Platforms under fire over Mifid II data rules

Platforms under fire over Mifid II data rules

Some investment platforms are not helping asset managers and advisers meet their Mifid II obligations by passing data back and forth, it has emerged.

As part of the target market rules - which are part of the product governance regime (PROD) introduced in January by Mifid II - manufacturers must specify a target market for their products and advisers must tell them when they are not selling them into those markets.

This means information about this will need to be passed back and forth between fund managers and advisers, prompting questions about the role of platforms.

A number of figures in the industry have said there has been an uneven response across the platform market - with some proving willing to help with this information flow and others not.

This has raised the prospect of some fund managers opting not to use certain platforms if the problem persists, which in turn could narrow the options available to clients of advisers who use those platforms.

Phil Deeks, technical director at compliance consultancy TCC, said: "The FCA’s intention is for all relevant firms within this space to consider their role in ensuring effective product governance.

"However, some platforms are not paying due regard to the ‘appropriate and proportionate’ application of the PROD rules and are sticking to the literal interpretation of the later chapters in PROD3, which refers only to manufacturers or distributors.

"This narrow consideration and interpretation means that some have formed the view that they have no explicit regulatory requirements to adhere to in this area."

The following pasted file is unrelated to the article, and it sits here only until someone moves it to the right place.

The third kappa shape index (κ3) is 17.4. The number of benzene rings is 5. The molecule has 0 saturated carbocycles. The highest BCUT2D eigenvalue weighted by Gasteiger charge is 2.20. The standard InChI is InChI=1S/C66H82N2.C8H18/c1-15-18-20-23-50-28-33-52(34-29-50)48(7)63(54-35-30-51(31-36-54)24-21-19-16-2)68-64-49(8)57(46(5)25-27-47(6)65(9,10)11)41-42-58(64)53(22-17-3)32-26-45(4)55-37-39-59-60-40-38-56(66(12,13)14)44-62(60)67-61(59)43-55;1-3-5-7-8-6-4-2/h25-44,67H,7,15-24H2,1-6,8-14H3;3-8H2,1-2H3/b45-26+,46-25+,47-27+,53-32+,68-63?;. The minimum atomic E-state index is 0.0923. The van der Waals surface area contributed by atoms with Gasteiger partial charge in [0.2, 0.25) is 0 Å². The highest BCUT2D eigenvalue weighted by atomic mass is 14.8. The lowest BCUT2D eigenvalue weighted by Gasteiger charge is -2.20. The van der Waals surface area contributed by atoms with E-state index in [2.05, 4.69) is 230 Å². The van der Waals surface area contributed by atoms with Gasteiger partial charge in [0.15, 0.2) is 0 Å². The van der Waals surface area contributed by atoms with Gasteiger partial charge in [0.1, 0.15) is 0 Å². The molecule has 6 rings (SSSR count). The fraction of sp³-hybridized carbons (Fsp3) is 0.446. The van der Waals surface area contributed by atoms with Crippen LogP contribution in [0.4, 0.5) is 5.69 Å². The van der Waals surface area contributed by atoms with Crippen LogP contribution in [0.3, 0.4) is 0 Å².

He said he was also aware of some other firms struggling to extract meaningful management information from platforms to feed that through to other businesses that need it.

"Ultimately, if platforms aren’t providing assistance in this area then the onus rests on advisers and manufacturers to try and identify the most appropriate way to plug this gap and meet their obligations," he said.

Mike Barrett, consulting director at the Lang Cat, said: "This whole area of PROD & target market feels like a bit of an issue to me.

"I don’t think many advisers have got anywhere near to understanding what the expectations are here. Platforms have role to play, but some (not all) are neither manufacturer or distributor so exactly what the role should be is unclear."

Under Mifid II, for each product, investment firms need to identify a potential target market and the type of client whose needs, characteristics and objectives it will meet.

If the product provider requires information on product sales to comply with the rules, distributors will have to offer it up but advising a client to invest in a product in a target market which the manufacturer didn't intend is not necessarily a regulatory breach.

Distributor is a wide term that in its product governance guidelines the European Securities and Markets Authority said covers "a firm that offers, recommends or sells an investment product and service to a client".